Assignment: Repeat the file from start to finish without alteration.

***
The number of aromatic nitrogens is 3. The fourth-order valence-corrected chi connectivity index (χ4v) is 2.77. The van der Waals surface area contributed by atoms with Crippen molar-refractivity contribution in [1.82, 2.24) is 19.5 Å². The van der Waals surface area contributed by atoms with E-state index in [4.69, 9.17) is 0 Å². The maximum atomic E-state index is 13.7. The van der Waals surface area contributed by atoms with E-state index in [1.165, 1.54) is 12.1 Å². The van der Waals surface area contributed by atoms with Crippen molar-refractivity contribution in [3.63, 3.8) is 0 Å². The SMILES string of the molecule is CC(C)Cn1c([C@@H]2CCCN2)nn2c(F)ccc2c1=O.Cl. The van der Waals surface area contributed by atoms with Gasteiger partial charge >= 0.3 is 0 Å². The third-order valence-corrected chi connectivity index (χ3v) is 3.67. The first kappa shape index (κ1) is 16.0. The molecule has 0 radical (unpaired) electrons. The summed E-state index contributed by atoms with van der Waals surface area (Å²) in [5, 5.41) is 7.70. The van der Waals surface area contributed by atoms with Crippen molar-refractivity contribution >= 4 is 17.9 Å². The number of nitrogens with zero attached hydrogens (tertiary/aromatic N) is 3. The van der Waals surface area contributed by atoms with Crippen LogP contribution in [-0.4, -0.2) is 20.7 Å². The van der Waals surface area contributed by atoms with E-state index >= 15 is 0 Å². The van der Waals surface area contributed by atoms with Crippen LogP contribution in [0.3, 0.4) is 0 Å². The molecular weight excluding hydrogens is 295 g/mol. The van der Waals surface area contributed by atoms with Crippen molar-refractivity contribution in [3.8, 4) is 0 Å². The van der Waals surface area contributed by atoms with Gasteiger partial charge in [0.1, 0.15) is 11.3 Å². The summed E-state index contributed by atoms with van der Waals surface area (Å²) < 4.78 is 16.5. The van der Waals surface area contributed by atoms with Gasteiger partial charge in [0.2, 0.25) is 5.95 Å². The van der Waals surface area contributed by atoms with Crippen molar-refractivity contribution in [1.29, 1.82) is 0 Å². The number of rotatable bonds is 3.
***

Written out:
The number of aromatic nitrogens is 3. The fourth-order valence-corrected chi connectivity index (χ4v) is 2.77. The van der Waals surface area contributed by atoms with Crippen molar-refractivity contribution in [1.82, 2.24) is 19.5 Å². The van der Waals surface area contributed by atoms with E-state index in [4.69, 9.17) is 0 Å². The maximum atomic E-state index is 13.7. The van der Waals surface area contributed by atoms with E-state index in [1.165, 1.54) is 12.1 Å². The van der Waals surface area contributed by atoms with Crippen molar-refractivity contribution in [3.63, 3.8) is 0 Å². The SMILES string of the molecule is CC(C)Cn1c([C@@H]2CCCN2)nn2c(F)ccc2c1=O.Cl. The van der Waals surface area contributed by atoms with Gasteiger partial charge >= 0.3 is 0 Å². The third-order valence-corrected chi connectivity index (χ3v) is 3.67. The first kappa shape index (κ1) is 16.0. The molecule has 0 radical (unpaired) electrons. The summed E-state index contributed by atoms with van der Waals surface area (Å²) in [5, 5.41) is 7.70. The van der Waals surface area contributed by atoms with Crippen molar-refractivity contribution >= 4 is 17.9 Å². The number of nitrogens with zero attached hydrogens (tertiary/aromatic N) is 3. The van der Waals surface area contributed by atoms with Crippen LogP contribution in [-0.4, -0.2) is 20.7 Å². The van der Waals surface area contributed by atoms with E-state index >= 15 is 0 Å². The van der Waals surface area contributed by atoms with Crippen LogP contribution in [0.3, 0.4) is 0 Å². The molecular weight excluding hydrogens is 295 g/mol. The van der Waals surface area contributed by atoms with Crippen molar-refractivity contribution in [3.8, 4) is 0 Å². The van der Waals surface area contributed by atoms with Gasteiger partial charge in [0.1, 0.15) is 11.3 Å². The summed E-state index contributed by atoms with van der Waals surface area (Å²) < 4.78 is 16.5. The van der Waals surface area contributed by atoms with Gasteiger partial charge in [0.2, 0.25) is 5.95 Å². The van der Waals surface area contributed by atoms with Crippen molar-refractivity contribution in [1.29, 1.82) is 0 Å². The number of rotatable bonds is 3.